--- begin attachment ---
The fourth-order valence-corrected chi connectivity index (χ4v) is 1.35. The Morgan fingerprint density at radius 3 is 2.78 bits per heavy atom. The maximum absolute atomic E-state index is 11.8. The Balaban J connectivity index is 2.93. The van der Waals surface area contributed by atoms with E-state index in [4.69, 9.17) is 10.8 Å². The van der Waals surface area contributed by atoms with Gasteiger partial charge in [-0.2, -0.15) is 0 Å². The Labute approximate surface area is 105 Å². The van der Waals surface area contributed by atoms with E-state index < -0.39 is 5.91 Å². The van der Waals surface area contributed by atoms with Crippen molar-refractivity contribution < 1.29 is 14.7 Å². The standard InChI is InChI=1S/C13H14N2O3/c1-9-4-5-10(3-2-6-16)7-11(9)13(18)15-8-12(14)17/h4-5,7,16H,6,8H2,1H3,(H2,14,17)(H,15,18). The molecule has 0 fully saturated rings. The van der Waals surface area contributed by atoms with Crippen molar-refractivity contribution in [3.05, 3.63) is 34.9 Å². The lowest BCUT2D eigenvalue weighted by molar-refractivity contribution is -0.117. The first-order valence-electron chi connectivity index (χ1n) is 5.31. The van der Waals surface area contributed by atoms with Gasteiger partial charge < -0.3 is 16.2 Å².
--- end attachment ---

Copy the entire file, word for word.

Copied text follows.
The fourth-order valence-corrected chi connectivity index (χ4v) is 1.35. The Morgan fingerprint density at radius 3 is 2.78 bits per heavy atom. The maximum absolute atomic E-state index is 11.8. The Balaban J connectivity index is 2.93. The van der Waals surface area contributed by atoms with E-state index in [4.69, 9.17) is 10.8 Å². The van der Waals surface area contributed by atoms with Gasteiger partial charge in [-0.2, -0.15) is 0 Å². The Labute approximate surface area is 105 Å². The van der Waals surface area contributed by atoms with E-state index < -0.39 is 5.91 Å². The van der Waals surface area contributed by atoms with Crippen molar-refractivity contribution < 1.29 is 14.7 Å². The standard InChI is InChI=1S/C13H14N2O3/c1-9-4-5-10(3-2-6-16)7-11(9)13(18)15-8-12(14)17/h4-5,7,16H,6,8H2,1H3,(H2,14,17)(H,15,18). The molecule has 0 fully saturated rings. The van der Waals surface area contributed by atoms with Crippen molar-refractivity contribution in [3.05, 3.63) is 34.9 Å². The lowest BCUT2D eigenvalue weighted by molar-refractivity contribution is -0.117. The first-order valence-electron chi connectivity index (χ1n) is 5.31. The van der Waals surface area contributed by atoms with Gasteiger partial charge < -0.3 is 16.2 Å².